WHO study says remdesivir did not cut hospital stay or mortality in COVID-19 patients - FT
Adds WHO comment, details of Gilead's remdesivir study
Oct 15 (Reuters) - Gilead Sciences Inc's GILD.O remdesivir had no substantial effect on COVID-19 patients' length of hospital stay or chances of survival, a clinical trial by the World Health Organization (WHO) has found, the Financial Times reported on Thursday.
The antiviral drug, among the first to be used as a treatment for COVID-19, was one of the drugs recently used to treat U.S. President Donald Trump's coronavirus infection.
The FT report cites results from WHO's Solidarity trial that evaluated effects of four potential drug regimens, including remdesivir, hydroxychloroquine, anti-HIV combination drug of lopinavir/ritonavir, and interferon, in 11,266 hospitalized patients. (https://bit.ly/3dxberd)
The study found none of the treatments "substantially affected mortality" or reduced the need to ventilate patients, according to FT, which said it had seen a copy of the study. It also reported that the drugs had little effect on how long patients stayed in hospital.
Earlier this month, data from a U.S. study of remdesivir by Gilead showed the treatment cut recovery time for COVID-19 patients by five days compared to placebo in a trial comprising 1,062 patients.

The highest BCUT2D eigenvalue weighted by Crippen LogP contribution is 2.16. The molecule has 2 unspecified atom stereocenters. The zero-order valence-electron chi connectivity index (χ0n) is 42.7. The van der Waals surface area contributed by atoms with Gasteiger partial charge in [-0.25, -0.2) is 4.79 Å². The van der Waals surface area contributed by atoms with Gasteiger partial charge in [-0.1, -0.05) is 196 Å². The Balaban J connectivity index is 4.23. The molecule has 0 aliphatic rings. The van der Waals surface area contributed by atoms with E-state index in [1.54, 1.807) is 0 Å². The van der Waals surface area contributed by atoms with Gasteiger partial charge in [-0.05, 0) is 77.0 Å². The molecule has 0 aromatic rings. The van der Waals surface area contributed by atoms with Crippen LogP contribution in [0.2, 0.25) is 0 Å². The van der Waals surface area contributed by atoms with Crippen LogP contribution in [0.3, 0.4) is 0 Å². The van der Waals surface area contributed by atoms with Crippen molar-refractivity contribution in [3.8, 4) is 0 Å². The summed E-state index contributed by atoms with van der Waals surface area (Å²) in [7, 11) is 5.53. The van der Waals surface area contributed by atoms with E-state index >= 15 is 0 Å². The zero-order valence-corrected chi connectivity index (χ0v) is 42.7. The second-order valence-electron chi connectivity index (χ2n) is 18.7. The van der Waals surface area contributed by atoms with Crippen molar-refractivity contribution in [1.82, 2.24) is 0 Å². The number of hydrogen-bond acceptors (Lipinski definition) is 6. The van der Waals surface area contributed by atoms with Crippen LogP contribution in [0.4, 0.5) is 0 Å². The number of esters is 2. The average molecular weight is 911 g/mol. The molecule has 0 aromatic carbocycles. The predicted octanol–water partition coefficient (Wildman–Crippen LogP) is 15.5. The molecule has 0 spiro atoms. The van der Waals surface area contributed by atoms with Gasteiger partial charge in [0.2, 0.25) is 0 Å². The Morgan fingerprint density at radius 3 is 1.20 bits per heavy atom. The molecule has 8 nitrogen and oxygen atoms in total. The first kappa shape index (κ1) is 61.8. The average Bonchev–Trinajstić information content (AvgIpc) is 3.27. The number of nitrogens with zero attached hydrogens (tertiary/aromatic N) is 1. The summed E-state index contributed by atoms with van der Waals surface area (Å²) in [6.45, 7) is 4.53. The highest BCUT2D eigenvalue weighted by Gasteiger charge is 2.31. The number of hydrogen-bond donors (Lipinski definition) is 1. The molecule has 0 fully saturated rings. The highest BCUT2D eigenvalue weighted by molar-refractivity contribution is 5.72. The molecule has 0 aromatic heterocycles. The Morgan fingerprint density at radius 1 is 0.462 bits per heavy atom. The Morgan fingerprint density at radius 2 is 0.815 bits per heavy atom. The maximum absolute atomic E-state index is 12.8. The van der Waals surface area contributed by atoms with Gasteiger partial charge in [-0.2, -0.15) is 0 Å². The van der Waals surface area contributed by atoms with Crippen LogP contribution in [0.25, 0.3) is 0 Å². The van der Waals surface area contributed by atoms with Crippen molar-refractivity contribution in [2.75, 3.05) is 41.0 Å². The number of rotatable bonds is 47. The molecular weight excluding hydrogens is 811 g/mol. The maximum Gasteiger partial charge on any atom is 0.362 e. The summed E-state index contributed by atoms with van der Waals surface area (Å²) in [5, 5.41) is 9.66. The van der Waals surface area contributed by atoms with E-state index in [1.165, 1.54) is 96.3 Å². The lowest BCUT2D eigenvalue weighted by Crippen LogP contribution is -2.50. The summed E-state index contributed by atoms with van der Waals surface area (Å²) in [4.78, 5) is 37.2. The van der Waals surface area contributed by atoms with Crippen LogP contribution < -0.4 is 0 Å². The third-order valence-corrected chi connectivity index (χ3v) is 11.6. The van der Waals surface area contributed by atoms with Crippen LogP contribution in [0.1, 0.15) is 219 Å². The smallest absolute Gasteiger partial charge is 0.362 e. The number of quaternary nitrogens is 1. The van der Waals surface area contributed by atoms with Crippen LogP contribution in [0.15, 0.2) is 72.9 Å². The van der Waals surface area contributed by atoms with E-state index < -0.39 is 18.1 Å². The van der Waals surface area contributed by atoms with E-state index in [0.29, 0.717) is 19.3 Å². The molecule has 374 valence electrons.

The WHO did not comment on the FT report, saying the results of its study were not yet public.
WHO chief scientist Soumya Swaminathan said on Wednesday that during the study, hydroxychloroquine and lopinavir/ritonavir were stopped in June after they proved ineffective, but other trials continued in more than 500 hospitals and 30 countries.
"We're looking at what's next. We're looking at monoclonal anti-bodies, we're looking at immunomodulators and some of the newer anti-viral drugs that have been developed in the last few months," Swaminathan said.
Remdesivir received emergency use authorization from the U.S. Food and Drug Administration on May 1, and has since been authorized for use in several countries.
Gilead did not immediately respond to a Reuters request for comment.
(Reporting by Vishwadha Chander and Stephanie Ulmer-Nebehay; Editing by Shinjini Ganguli)
((Vishwadha.Chander@thomsonreuters.com; within U.S. +1 646 223 8780, outside U.S. +91 80 6749 6132;))
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